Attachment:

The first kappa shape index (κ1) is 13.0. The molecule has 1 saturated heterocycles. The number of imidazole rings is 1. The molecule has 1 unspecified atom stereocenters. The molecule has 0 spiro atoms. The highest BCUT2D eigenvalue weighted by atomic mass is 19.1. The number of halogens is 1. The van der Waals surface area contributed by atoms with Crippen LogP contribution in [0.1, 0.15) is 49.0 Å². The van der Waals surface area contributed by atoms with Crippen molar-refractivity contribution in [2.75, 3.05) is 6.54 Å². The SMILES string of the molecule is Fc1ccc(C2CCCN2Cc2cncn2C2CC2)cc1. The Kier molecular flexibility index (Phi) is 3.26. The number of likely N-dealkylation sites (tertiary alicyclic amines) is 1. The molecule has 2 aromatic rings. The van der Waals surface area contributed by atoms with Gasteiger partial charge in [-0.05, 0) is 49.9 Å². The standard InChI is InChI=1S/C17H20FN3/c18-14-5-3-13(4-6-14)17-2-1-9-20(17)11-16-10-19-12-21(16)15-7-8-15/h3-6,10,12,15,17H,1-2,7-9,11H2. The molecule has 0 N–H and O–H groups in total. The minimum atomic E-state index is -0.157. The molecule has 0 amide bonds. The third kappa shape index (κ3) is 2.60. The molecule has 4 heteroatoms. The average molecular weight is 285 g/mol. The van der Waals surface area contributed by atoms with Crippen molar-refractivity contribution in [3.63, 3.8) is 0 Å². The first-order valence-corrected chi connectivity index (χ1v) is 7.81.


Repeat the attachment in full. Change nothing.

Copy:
The first kappa shape index (κ1) is 13.0. The molecule has 1 saturated heterocycles. The number of imidazole rings is 1. The molecule has 1 unspecified atom stereocenters. The molecule has 0 spiro atoms. The highest BCUT2D eigenvalue weighted by atomic mass is 19.1. The number of halogens is 1. The van der Waals surface area contributed by atoms with Crippen LogP contribution in [0.1, 0.15) is 49.0 Å². The van der Waals surface area contributed by atoms with Crippen molar-refractivity contribution in [2.75, 3.05) is 6.54 Å². The SMILES string of the molecule is Fc1ccc(C2CCCN2Cc2cncn2C2CC2)cc1. The Kier molecular flexibility index (Phi) is 3.26. The number of likely N-dealkylation sites (tertiary alicyclic amines) is 1. The molecule has 2 aromatic rings. The van der Waals surface area contributed by atoms with Gasteiger partial charge in [-0.05, 0) is 49.9 Å². The standard InChI is InChI=1S/C17H20FN3/c18-14-5-3-13(4-6-14)17-2-1-9-20(17)11-16-10-19-12-21(16)15-7-8-15/h3-6,10,12,15,17H,1-2,7-9,11H2. The molecule has 0 N–H and O–H groups in total. The minimum atomic E-state index is -0.157. The molecule has 0 amide bonds. The third kappa shape index (κ3) is 2.60. The molecule has 4 heteroatoms. The average molecular weight is 285 g/mol. The van der Waals surface area contributed by atoms with Crippen molar-refractivity contribution in [3.63, 3.8) is 0 Å². The first-order valence-corrected chi connectivity index (χ1v) is 7.81.